Jonathan Tan
​Jonathan Tan, Professor in Astrophysics at the Department of Space, Earth and Environment, one of two astronomers at Chalmers who has been awarded the prestigious ERC Advanced Grant in 2018. ​​
​Photo: Johan Bodell. 

A star is born - but how?

Jonathan Tan, professor in Astrophysics, is one of two astronomers at Chalmers University of Technology to be awarded an ERC Advanced Grant for €2,5 million, in 2018. His research group will focus on massive star formation – in current times, as well as in the very early days of the Universe. 
– Without massive stars, life as we know it would not be possible, since many important chemical elements are created in massive stars and released into space when they ultimately explode in supernovae. We hope to answer some of the numerous open questions about the birth of massive stars in this project, says Jonathan Tan, at the department of Space, Earth and Environment at Chalmers. 
The project, which will be funded by ERC, the European Research Council for five years, is called MSTAR - Massive star formation through the universe, and while it is focused on how massive stars are born, Jonathan 
hopes his group will be able to use their results to better understand the complete life cycle of stars, star clusters and the interstellar medium in galaxies. 
 
The life cycle of a star is determined by its mass. While our Sun will eventually end up as a so called white dwarf, a massive star – with eight times the mass of the sun or more – will evolve into a nuclear fusion “factory”, which produces heavier and heavier elements in its core until it ultimately explodes as a supernova, releasing the elements into the interstellar medium. 

– The oxygen that we breath and the iron in our blood have been made in previous generations of massive stars. About 4.6 billion years ago these elements were incorporated into the Earth and eventually into our bodies. This is just a couple of examples of how without massive stars, life would not have been possible, and thus one of the main reasons why we are interested in studying these stars. 

Models and observations
Jonathan’s group will develop models of the evolutionary sequence of how massive stars form and then make observations from several telescopes to test the modeled sequence – and develop it further to test formation theories.

– Theoretical modelling is an essential part, since we will never have a chance to see the birth process or evolution of a single star in our lifetime. Then, observationally we will choose a demographic approach and sample many sources that are forming in our Galaxy.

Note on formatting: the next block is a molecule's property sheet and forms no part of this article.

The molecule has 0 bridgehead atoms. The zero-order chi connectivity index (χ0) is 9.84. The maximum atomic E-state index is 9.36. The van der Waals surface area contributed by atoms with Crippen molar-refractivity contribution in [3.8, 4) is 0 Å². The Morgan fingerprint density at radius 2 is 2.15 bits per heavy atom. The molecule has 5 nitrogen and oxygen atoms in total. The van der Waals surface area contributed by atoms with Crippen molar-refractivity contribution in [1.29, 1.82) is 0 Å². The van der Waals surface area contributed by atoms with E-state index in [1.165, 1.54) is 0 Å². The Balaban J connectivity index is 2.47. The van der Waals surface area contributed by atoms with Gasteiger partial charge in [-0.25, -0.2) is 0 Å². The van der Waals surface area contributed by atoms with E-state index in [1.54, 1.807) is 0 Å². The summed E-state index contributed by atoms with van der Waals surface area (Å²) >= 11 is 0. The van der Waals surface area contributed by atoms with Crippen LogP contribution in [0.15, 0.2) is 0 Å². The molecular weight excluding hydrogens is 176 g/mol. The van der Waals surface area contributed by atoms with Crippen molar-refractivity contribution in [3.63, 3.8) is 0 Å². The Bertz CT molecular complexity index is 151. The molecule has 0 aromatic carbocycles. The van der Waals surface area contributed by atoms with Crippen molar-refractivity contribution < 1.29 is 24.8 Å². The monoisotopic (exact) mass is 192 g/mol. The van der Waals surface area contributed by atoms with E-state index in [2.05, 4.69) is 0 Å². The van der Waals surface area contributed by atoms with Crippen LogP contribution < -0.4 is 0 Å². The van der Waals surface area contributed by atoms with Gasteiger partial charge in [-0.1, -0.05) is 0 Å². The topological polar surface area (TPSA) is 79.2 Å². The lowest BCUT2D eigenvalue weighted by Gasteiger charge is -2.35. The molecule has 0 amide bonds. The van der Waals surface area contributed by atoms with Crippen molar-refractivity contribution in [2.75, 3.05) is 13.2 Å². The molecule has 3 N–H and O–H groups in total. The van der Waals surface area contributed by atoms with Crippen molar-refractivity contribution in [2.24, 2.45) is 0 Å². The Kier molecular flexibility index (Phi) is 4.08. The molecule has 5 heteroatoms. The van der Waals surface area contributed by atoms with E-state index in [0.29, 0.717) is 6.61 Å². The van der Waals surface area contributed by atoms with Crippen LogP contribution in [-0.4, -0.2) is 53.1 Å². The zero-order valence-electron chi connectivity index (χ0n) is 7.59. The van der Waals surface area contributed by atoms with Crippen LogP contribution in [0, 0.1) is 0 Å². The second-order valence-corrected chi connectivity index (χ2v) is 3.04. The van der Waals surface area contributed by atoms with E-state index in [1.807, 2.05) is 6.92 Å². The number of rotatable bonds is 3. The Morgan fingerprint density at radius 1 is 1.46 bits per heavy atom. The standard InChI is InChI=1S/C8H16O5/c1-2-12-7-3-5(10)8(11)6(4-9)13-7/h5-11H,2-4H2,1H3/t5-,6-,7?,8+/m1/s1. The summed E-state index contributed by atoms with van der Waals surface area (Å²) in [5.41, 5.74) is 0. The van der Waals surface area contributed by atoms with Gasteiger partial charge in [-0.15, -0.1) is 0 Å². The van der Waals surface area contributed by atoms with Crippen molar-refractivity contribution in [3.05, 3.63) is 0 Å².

And like a demographer would understand a human population by seeing how many young kids there are, how many middle aged and so on, the astronomers will do the same to different populations of massive stars in varying stages, to get an understanding of the life cycle. 

– The creation and life cycle of a massive star is a very complicated process, but if we develop the models properly we can obtain a good understanding of reality.  

New and powerful telescopes, like the ALMA telescope in Chile and the forthcoming James Webb Space Telescope, will make observations that can test the models and also help understanding if the life cycles of massive stars vary in different galactic environments. 

The project will also explore new theoretical models for how the very first stars in the universe were formed. One theory is that very early supermassive stars (with a mass of one million times the sun) could be the origin of supermassive black holes – like the one in the center of the Milky Way – one of the key unsolved problems in astrophysics.  

Supermassive black holes are also in focus for the other astronomy project at Chalmers project to receive funding from ERC this year. Susanne Aalto, professor and head of the division Astronomy and Plasma Physics, will lead the research project HIDDeN, which will explore how supermassive black holes – like the one in the middle of the Milky Way – grow together with their host galaxies. (Read more about Susanne Aalto's project HIDDeN​). 

A continuing team effort
The ERC grant for MSTAR will be used to expand Jonathan’s research group by recruiting PhD students and post doctoral researchers. It will also allow the researchers at Chalmers to expand their network in the world of astronomers. Apart from an international conference hosted by Jonathan’s group at Chalmers next year, there will also be a visitor’s program for international researchers coming to Chalmers and Onsala Space Observatory.

– It is not possible for one group to answer all the questions we are aiming for. We will build a core team here at Chalmers, but already in writing the proposal we involved many collaborators from around the world, so this will be a team effort all the way.  

And while on the subject of teamwork, Jonathan has also started an interdisciplinary initiative on Cosmic Origins which will be a collaborative effort between Chalmers and the University of Virginia in the  USA. 

– We are building up a group in each university and are trying to link the two together. It’s mostly involving astronomers, but also chemists, and environmental, computational and material scientists. The goal is to investigate all processes that relate to Cosmic Origins, by which we mean the formation of galaxies, stars, planets and even molecules – with the long-term goal of trying to understand the origins of life in the universe. (Read more on the Chalmers & Virginia Initiatives on Cosmic Origins)

Text: Christian Löwhagen. 

Published: Thu 05 Apr 2018. Modified: Fri 06 Apr 2018